Is a $113 Billion Government Deficit in July Actually Good?

Print Email

Is it even remotely possible that a government deficit of $113 billion in a single month can be construed as good news? Apparently so, at least on a relative basis. The United States government turned in a $112.8 billion deficit for the month of July. It looks crazy on the surface, but this is actually narrower than the $149 billion deficit reported for July of 2015.

This hardly seems like good news. Unfortunately, finding those who care about financial nuisances like deficit is becoming harder and harder these days.

Year-to-date, the government’s deficit is up 10.3% to $513.7 billion after looking at tax receipts and outlays. Much of the issue is of course the timing of payments and the timing of receipts, which may be understating the deficit at closer to 20%.

Total outlays were $323 billion versus $210 billion in total receipts in July.

So far for Fiscal Year 2016, the deficit of $514 billion is based upon income of $2.679 trillion and total spending of $3.192 trillion. For the year, this was broken down in spending as follows:

  • Defense $486 billion
  • Social Security $763 billion
  • Medicare $471 billion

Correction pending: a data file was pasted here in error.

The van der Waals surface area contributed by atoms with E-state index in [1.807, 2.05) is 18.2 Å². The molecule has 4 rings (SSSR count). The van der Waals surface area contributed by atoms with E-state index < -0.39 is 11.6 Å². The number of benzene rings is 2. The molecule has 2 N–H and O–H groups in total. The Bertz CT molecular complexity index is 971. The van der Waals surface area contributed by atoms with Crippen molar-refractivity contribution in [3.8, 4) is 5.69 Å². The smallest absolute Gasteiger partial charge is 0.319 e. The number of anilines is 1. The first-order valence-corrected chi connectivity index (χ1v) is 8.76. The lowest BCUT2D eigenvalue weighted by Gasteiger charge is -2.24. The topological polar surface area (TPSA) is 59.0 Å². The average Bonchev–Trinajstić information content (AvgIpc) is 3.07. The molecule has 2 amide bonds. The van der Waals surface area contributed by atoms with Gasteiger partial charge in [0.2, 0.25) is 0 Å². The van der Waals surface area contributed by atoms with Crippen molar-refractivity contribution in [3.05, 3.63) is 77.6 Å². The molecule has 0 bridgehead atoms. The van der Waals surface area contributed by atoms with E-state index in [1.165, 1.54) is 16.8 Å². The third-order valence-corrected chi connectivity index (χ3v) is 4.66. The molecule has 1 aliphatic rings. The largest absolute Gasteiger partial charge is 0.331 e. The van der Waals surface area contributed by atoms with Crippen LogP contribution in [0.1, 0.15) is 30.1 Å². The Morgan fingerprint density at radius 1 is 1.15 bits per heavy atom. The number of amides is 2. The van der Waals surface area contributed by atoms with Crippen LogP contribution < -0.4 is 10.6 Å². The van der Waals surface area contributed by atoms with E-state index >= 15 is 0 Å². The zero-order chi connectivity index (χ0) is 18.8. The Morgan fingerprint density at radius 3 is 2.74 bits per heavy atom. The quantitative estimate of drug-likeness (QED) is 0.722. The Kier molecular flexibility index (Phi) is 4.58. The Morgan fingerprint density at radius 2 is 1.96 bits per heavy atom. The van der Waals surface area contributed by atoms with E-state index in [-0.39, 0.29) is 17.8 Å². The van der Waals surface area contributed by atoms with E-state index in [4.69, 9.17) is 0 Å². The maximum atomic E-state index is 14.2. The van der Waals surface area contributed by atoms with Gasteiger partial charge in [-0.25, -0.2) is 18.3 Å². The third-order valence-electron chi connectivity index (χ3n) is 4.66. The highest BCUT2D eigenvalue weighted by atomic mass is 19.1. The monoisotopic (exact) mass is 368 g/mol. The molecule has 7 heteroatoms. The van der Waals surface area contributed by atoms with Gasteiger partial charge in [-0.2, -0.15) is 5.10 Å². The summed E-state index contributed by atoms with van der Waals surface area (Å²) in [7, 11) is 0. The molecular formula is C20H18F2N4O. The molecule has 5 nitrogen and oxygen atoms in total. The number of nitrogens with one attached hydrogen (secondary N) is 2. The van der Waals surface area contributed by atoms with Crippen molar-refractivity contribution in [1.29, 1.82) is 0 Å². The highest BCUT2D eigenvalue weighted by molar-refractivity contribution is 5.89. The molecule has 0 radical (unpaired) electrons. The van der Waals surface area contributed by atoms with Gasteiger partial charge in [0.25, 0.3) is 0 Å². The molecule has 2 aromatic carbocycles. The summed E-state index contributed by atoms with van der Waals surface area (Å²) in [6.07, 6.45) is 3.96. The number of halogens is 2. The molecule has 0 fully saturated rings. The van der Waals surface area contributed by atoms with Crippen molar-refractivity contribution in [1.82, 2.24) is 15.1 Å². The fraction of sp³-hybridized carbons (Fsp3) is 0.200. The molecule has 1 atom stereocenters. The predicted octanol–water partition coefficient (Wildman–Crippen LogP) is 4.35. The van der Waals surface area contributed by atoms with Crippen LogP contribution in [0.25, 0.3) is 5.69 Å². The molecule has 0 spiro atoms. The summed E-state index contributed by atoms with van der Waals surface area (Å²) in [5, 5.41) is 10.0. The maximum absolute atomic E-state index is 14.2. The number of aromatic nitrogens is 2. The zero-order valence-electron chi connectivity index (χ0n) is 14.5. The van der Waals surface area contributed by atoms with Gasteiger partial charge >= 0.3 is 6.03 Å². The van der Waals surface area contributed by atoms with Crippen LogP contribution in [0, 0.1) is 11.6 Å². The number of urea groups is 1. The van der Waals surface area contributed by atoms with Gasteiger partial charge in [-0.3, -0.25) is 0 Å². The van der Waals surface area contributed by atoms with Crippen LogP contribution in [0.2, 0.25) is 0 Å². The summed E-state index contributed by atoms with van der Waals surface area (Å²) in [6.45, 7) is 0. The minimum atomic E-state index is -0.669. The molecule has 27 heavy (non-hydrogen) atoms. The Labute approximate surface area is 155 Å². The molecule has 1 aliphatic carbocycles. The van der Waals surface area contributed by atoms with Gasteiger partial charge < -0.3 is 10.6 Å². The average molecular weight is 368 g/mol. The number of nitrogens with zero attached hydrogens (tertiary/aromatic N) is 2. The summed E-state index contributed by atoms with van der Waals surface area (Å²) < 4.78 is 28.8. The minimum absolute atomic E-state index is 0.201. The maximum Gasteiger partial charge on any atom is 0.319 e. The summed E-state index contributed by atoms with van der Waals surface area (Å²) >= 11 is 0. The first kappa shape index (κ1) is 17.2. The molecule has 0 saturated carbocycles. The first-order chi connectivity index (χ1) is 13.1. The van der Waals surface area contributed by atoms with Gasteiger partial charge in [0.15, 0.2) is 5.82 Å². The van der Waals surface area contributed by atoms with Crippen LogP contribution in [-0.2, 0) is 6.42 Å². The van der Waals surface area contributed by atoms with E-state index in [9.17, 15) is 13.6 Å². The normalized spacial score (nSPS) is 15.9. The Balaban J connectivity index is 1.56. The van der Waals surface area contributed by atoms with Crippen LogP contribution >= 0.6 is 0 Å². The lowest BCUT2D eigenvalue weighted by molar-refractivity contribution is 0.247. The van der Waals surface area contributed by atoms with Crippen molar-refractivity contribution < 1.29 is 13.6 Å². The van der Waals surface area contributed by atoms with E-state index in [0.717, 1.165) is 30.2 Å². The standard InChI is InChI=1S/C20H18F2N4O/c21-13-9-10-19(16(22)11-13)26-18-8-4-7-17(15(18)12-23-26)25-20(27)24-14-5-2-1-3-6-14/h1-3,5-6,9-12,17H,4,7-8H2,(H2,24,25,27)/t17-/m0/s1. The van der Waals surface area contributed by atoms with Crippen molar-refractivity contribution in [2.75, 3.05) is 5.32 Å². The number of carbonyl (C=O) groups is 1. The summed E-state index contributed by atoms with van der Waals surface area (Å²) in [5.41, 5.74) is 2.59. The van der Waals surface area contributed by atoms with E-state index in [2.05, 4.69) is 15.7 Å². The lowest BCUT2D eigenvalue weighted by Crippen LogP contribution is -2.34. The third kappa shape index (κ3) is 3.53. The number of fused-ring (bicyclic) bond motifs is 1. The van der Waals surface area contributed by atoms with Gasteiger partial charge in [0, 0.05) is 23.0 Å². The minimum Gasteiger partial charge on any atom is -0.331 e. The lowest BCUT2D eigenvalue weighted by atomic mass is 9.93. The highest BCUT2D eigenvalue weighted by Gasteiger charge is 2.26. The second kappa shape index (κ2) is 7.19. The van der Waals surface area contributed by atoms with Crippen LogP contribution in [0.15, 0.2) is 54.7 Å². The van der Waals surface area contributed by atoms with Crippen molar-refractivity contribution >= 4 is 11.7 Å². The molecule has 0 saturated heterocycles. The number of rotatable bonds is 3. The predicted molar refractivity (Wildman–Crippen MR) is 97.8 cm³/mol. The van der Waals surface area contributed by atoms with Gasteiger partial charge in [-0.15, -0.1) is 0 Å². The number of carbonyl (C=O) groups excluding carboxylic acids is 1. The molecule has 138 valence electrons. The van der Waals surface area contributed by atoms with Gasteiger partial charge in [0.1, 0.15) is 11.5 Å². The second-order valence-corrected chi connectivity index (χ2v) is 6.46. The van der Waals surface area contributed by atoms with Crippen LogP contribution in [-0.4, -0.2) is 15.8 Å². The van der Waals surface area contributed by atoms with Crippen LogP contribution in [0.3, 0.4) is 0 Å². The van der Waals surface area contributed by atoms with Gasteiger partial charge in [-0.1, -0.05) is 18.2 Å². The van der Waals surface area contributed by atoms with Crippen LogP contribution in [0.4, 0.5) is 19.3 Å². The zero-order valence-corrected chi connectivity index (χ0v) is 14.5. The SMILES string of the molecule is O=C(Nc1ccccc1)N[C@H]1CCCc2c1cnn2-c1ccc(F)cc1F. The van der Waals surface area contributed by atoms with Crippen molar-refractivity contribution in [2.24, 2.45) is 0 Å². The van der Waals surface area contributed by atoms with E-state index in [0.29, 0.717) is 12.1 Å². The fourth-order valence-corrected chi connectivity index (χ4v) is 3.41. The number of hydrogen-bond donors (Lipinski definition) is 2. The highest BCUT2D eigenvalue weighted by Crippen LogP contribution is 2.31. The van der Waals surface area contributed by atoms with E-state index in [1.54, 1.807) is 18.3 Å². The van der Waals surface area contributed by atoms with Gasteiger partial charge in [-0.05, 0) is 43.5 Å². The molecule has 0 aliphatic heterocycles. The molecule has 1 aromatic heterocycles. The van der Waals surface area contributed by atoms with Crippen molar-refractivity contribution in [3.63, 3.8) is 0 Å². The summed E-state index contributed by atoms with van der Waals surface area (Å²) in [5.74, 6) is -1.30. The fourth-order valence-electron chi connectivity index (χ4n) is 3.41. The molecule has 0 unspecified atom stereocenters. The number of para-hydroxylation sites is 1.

• Interest on Debt $231 billion
  • “Other” at $1.241 trillion

A look further into the Budget statement showed $887.753 billion year-to-date spent on the Department of Health and Human Services and a total of $809.53 billion total through the Social Security Administration. These were different in the summary bullet and the detailed figures in the financial tables later in the report.

The higher number from last July was partly due to an accelerated $42 billion in August’s benefits payments being moved forward into July.

It is hard to find much great news these days in budgeting and deficits. Maybe less-bad will have to do for now.

The US Debt Clock was last seen at $19.42 trillion. In a world of negative interest rates abroad and a promise of higher deficits from both parties, are we left to wonder if deficits will ever matter again?